“There are a lot of parents who go to sleep a parent and wake up as a parent without a child,” Valenti says.
When it comes to the city’s unsolved homicides, Valenti says, part of the challenge is a lack of communication within communities. “What I’ve seen happen is a couple things: People are scared, and people don’t want to talk. They want to retaliate,” she says.
Sometimes when police question families, people decline to provide information for the investigation, she says. In one case she worked on, the parent of a murder witness refused to provide police with contact information for the child, in an effort to protect them.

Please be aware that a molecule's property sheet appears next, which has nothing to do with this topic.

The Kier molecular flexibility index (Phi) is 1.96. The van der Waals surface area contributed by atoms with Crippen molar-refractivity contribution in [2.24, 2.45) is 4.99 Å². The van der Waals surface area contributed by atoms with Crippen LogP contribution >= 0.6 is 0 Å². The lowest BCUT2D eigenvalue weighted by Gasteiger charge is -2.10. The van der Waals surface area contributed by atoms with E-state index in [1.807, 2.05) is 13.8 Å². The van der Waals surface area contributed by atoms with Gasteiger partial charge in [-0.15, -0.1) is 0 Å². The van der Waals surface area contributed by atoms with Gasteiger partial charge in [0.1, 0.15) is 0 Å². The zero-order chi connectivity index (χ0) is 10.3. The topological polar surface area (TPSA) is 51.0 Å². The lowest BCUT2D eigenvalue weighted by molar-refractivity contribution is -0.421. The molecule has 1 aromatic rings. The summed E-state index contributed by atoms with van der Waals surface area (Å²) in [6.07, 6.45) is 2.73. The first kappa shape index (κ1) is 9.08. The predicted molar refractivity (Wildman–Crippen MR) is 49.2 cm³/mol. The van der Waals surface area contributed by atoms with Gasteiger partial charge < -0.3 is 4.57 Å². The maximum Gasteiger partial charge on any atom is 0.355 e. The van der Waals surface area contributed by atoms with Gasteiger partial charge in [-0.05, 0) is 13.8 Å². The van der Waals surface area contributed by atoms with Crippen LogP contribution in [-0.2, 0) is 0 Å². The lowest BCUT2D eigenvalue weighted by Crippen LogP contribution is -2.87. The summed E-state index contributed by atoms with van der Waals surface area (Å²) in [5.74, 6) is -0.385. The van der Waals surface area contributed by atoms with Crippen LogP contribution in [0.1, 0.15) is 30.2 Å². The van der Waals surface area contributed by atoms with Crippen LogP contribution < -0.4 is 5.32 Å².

“The living cling to the living,” she says.
And while she acknowledges it might appear that a serial killer is responsible for the deaths of the dozens of women killed by strangulation, she says closer examination may suggest that some of the murders are simply connected—that some of the women’s stories intersect—or that there are coincidental similarities.
Valenti is hopeful that recent changes within the city government will help crack more cold-case murders.
In late 2018 and 2019, police policy organization The Police Executive Research Forum, through a Bureau of Justice Assistance grant, assessed the Chicago Police Department’s homicide investigations process in an effort to improve homicide clearance rates. It made dozens of recommendations, and the department has taken several steps so far to tackle the city’s rising violent crime rates.